I met Becca at SoulCare in Colorado a couple of months ago. I immediately connected with her and the other non-profit leaders. Becca reminded me of a much younger, hipper version of me. I love her as a writer, fellow non-profit founder and new friend. After reading this amazing post, I know you’ll love her writing and heart, too.
Every year, right around this time, I start getting lovely emails from lovely folks who want to know how they can help (side note: I love getting these emails, please don’t stop sending them). What impoverished children can they buy Christmas toys? Can they bring their kids to serve a meal? They desire to teach their kids selflessness and generosity, to help them cultivate hearts of gratitude over greed. So they’re hoping to come down one morning and perhaps hand out toys or serve food to homeless people.
I both agree and sympathize so deeply with the moms who email me. I GET trying so desperately hard not to lose sight of the Truest things in the bustle of the holiday season. I long for my children to grow up compassionate and empathetic. Kind, rather than simply nice. They are bombarded by gifts from loving aunts and uncles and grandparents, not to mention Adam and I who have a penchant for impulse buys. Their tree often overflows, and their greed seems to grow likewise, until it seemingly knows no bounds. I mostly despair at this point, and threaten to cancel Christmas or perhaps give away every last one of their toys to kids in Africa. Because this is a reasonable and practical solution. And so, of course, packing a shoebox or serving food at a homeless shelter feels not just like a nice gesture but a necessary step in preventing my children from turning out as serial killers or stars of their own reality television show. The problem is that a once-a-year service project cannot be enough. It’s better than nothing, of course; however, I don’t want my standard as a parent left simply at “better than nothing.”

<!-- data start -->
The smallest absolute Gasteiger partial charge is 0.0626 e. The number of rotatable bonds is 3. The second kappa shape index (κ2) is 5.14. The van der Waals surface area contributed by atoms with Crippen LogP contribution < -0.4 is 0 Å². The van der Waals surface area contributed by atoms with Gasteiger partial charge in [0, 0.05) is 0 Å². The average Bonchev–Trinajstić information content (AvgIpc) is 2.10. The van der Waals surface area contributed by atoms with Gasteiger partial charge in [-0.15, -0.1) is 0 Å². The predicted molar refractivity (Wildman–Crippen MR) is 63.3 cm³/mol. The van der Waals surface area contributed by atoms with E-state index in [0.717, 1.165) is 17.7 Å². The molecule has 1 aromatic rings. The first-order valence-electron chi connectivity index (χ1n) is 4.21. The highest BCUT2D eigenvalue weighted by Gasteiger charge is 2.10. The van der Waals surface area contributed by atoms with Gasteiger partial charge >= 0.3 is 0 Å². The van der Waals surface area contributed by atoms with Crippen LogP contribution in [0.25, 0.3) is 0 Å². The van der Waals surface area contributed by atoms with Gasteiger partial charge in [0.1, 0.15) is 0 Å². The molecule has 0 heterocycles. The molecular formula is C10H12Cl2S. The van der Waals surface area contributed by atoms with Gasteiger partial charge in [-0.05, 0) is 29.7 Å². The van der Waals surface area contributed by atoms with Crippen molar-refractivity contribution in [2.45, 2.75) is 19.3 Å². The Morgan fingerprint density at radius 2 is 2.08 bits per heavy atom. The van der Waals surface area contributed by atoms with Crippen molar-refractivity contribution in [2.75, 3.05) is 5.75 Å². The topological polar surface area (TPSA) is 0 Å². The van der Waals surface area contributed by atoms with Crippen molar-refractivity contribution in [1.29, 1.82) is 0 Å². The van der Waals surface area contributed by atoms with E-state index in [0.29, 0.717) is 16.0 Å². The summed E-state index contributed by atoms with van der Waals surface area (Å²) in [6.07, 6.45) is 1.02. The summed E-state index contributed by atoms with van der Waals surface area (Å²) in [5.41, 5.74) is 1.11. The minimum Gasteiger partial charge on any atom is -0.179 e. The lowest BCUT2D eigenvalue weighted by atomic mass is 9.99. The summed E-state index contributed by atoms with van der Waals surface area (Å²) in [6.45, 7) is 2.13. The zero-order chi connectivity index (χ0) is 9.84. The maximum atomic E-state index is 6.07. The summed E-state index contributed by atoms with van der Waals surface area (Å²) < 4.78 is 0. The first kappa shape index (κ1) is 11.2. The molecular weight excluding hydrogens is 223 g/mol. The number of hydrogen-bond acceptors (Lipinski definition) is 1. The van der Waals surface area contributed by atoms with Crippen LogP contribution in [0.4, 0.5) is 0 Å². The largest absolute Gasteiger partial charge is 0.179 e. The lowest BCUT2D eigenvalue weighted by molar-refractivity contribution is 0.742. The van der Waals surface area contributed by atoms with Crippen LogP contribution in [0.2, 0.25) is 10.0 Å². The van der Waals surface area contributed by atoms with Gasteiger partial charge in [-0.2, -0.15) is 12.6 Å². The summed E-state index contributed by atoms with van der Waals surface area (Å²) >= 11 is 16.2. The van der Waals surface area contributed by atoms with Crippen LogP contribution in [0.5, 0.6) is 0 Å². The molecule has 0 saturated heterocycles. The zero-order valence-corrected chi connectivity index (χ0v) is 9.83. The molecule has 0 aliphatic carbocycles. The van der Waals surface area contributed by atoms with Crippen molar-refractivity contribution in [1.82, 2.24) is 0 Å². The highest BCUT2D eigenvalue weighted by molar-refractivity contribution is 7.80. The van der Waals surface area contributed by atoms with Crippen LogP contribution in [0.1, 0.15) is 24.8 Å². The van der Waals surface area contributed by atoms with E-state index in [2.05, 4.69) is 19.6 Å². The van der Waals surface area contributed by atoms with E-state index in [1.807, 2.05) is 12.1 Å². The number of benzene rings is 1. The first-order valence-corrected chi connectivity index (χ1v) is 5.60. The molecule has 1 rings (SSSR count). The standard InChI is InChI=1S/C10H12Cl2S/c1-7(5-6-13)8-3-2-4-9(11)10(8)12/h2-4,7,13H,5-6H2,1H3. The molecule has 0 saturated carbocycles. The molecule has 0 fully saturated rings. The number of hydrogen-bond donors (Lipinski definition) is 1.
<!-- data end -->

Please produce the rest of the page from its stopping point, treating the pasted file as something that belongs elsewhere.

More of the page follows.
At this point, I find myself somewhat confused how to even answer these questions via email from desperate parents. With fists raised in solidarity, sure, but also with a careful caution for the ones we love that they want to come “serve” in order to teach their (self-professed) spoiled kids a lesson. Because what happens is we end up turning the neighbors I love into a caricature by offering them what WE think they need rather than what they actually need.
What it really comes down to is the jarring truth I read ten years ago that changed me forever: “the problem is not that American Christians do not care about the poor. The problem is that American Christians do not know the poor” (Shane Claiborne, Irresistible Revolution). Knowing people changes things, resists stereotypes, rewrites narratives, and most importantly, transforms us.
I suppose, then, my best advice is both simple and much, much harder than a day at a soup kitchen. Build actual relationships with people who are not like you. I often recommend mentoring, simply because it’s an easy and tangible way to grow a relationship (and we have seen the astonishing and beautiful ways it has stretched and grown our own hearts and those of our kids). But you don’t have to mentor, and you definitely don’t have to mentor through our organization. I just encourage you to find ways to grow and nurture relationships that help kids look outside of themselves all year long, not just once a year. The unfortunate truth is that there are no easy answers or quick solutions, both to the problems of poverty, and to the daunting task of raising children who are grateful and not greedy. For those locked into poverty, it takes consistent investment on a deep level to make a difference on both spiritual and physical levels.